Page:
groove api

Why We Finally Built an API, and Our Plan to Make It Succeed

Why Groove waited two years to build our open API, and how we’re going to make sure it succeeds.

For many months, we’ve been getting requests to build a Groove API. Here’s why we finally did it…

Just this week, we got a Tweet from someone who was considering trying Groove:

This sort of thing isn’t unusual; I’ve been getting Tweets, emails and chats pretty consistently for the past year, all requesting, demanding or begging for Groove to release an API.

For a number of reasons, it’s taken us some time to do that. More on that below.

But even though our reasons were good, I’ve been painfully grappling with an API as a “wishlist” item for a long time. Each day that went by, I couldn’t help but think of everything we were leaving on the table by not letting companies — hundreds of whom had already expressed interest — build Groove integrations.

It’s been tearing at me, but I’ve been patient.

But this week, that all changed with the launch of the Groove API.

Why We Waited Two Years to Build an API

The benefits of an API are obvious.

We know — from having done them before — that integration partnerships can help us grow by exponentially increasing our audience.

But up until now, our integration strategy was mostly a one-way street: we would build integrations for other apps, and then promote them with the help of our partners.

With an API, we could’ve executed on that strategy much faster and more aggressively.

So why wait two years to finally release an API?

Two major reasons:

1) Focus

I’ve written about the importance of focus before, but it was a major factor in the delay to get our API out.

Over the last year, we’ve been laser-focused on meeting a few very specific business goals, and to do that, we’ve relied on the high-ROI strategies and tactics that we already knew to work.

That means that, like every startup team that always has more to do than time and resources to do it, we’ve given up a lot of important things for “later.”

Hell, we didn’t even consider an SEO strategy until a few months ago.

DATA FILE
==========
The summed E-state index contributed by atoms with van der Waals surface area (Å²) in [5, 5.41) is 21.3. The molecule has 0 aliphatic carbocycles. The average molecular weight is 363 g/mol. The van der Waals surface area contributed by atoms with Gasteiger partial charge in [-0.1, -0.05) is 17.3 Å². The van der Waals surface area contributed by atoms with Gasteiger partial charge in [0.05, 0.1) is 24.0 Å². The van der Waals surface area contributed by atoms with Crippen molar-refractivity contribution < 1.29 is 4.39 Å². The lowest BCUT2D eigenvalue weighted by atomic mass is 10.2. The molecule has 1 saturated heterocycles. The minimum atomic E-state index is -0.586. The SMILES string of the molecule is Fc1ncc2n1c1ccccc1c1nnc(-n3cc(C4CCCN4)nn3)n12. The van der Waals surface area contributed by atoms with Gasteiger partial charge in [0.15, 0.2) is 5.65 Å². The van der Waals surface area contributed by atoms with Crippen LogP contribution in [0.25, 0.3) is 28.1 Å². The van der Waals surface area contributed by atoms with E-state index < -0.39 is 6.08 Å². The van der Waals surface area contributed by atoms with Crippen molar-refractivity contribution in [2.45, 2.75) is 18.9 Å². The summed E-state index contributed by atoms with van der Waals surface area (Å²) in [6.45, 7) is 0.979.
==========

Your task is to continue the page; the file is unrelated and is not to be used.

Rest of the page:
So, like everything else that we would’ve loved to have, spending time on building an API would have to wait until we had the time (and team) to pull it off.

2) Product

We had no shortage of technical challenges in our early days.

As I worked with an agency to build the first prototype, there were some challenges in building a team to work off of a legacy codebase; something many startup developers hate doing.

And as we hit the ground running, looking ahead at what we wanted to build — rather than preparing our existing infrastructure to scale with our ambitions — we got deep into technical debt.

Even months later, we were spending time playing catch up and paying off that debt, and it cost us dearly when our infrastructure wasn’t strong enough to avoid a major crash. At that point, we committed to focusing our entire development team on strengthening our technical core until it was something we would be proud and happy to work from.

A few months ago, we finally got to that point. But before then, there was no way we would’ve wanted to expose other companies to the same headaches we were going through.

Groove was our product, so it was our team’s job to deal with the issues and make it better.

Forcing other people’s development teams to do extra work and deal with a buggy app?

Frankly, that would be unacceptable.

Fortunately, this year we hit a turning point on both focus and product. Our infrastructure was solid, and our team was ready to tackle something that’s been on our wishlist for a long time: building an API.

Announcing the Groove API

Earlier this week, we opened our API to the world.

It lets other companies build Groove functionality into their products, including:

  • Create and update Groove tickets from external events (e.g., when a customer places an order)
  • Display a customer’s support history in other apps
  • Import/Export all Groove data